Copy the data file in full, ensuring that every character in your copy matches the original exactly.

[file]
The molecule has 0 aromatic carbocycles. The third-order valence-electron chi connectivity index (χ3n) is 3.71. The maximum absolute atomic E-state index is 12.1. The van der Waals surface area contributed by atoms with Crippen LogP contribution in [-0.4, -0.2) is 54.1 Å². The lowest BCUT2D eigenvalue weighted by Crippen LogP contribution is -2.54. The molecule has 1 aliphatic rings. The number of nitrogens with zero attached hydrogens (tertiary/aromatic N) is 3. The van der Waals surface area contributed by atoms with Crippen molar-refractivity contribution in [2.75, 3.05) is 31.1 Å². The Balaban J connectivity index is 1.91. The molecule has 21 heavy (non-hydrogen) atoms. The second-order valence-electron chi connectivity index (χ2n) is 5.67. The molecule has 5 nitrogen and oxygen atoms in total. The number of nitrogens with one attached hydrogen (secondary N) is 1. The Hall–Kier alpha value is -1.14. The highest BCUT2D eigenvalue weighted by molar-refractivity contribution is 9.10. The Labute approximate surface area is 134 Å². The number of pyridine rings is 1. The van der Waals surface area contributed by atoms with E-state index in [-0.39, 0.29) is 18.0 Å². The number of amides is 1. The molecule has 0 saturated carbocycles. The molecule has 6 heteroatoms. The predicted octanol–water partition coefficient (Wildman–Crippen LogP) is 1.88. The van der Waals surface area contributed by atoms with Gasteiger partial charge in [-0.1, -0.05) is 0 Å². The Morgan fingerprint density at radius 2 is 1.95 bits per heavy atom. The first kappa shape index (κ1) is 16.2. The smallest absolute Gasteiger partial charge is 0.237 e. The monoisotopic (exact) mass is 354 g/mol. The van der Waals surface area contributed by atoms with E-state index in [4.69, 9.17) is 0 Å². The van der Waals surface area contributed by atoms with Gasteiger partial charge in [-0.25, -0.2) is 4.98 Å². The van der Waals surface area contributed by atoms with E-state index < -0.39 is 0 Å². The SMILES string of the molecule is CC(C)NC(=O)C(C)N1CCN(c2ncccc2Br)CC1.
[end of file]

The molecule has 0 aromatic carbocycles. The third-order valence-electron chi connectivity index (χ3n) is 3.71. The maximum absolute atomic E-state index is 12.1. The van der Waals surface area contributed by atoms with Crippen LogP contribution in [-0.4, -0.2) is 54.1 Å². The lowest BCUT2D eigenvalue weighted by Crippen LogP contribution is -2.54. The molecule has 1 aliphatic rings. The number of nitrogens with zero attached hydrogens (tertiary/aromatic N) is 3. The van der Waals surface area contributed by atoms with Crippen molar-refractivity contribution in [2.75, 3.05) is 31.1 Å². The Balaban J connectivity index is 1.91. The molecule has 21 heavy (non-hydrogen) atoms. The second-order valence-electron chi connectivity index (χ2n) is 5.67. The molecule has 5 nitrogen and oxygen atoms in total. The number of nitrogens with one attached hydrogen (secondary N) is 1. The Hall–Kier alpha value is -1.14. The highest BCUT2D eigenvalue weighted by molar-refractivity contribution is 9.10. The Labute approximate surface area is 134 Å². The number of pyridine rings is 1. The van der Waals surface area contributed by atoms with E-state index in [-0.39, 0.29) is 18.0 Å². The number of amides is 1. The molecule has 0 saturated carbocycles. The molecule has 6 heteroatoms. The predicted octanol–water partition coefficient (Wildman–Crippen LogP) is 1.88. The van der Waals surface area contributed by atoms with Gasteiger partial charge in [-0.1, -0.05) is 0 Å². The Morgan fingerprint density at radius 2 is 1.95 bits per heavy atom. The first kappa shape index (κ1) is 16.2. The smallest absolute Gasteiger partial charge is 0.237 e. The monoisotopic (exact) mass is 354 g/mol. The van der Waals surface area contributed by atoms with E-state index in [4.69, 9.17) is 0 Å². The van der Waals surface area contributed by atoms with Gasteiger partial charge in [-0.25, -0.2) is 4.98 Å². The van der Waals surface area contributed by atoms with E-state index < -0.39 is 0 Å². The SMILES string of the molecule is CC(C)NC(=O)C(C)N1CCN(c2ncccc2Br)CC1.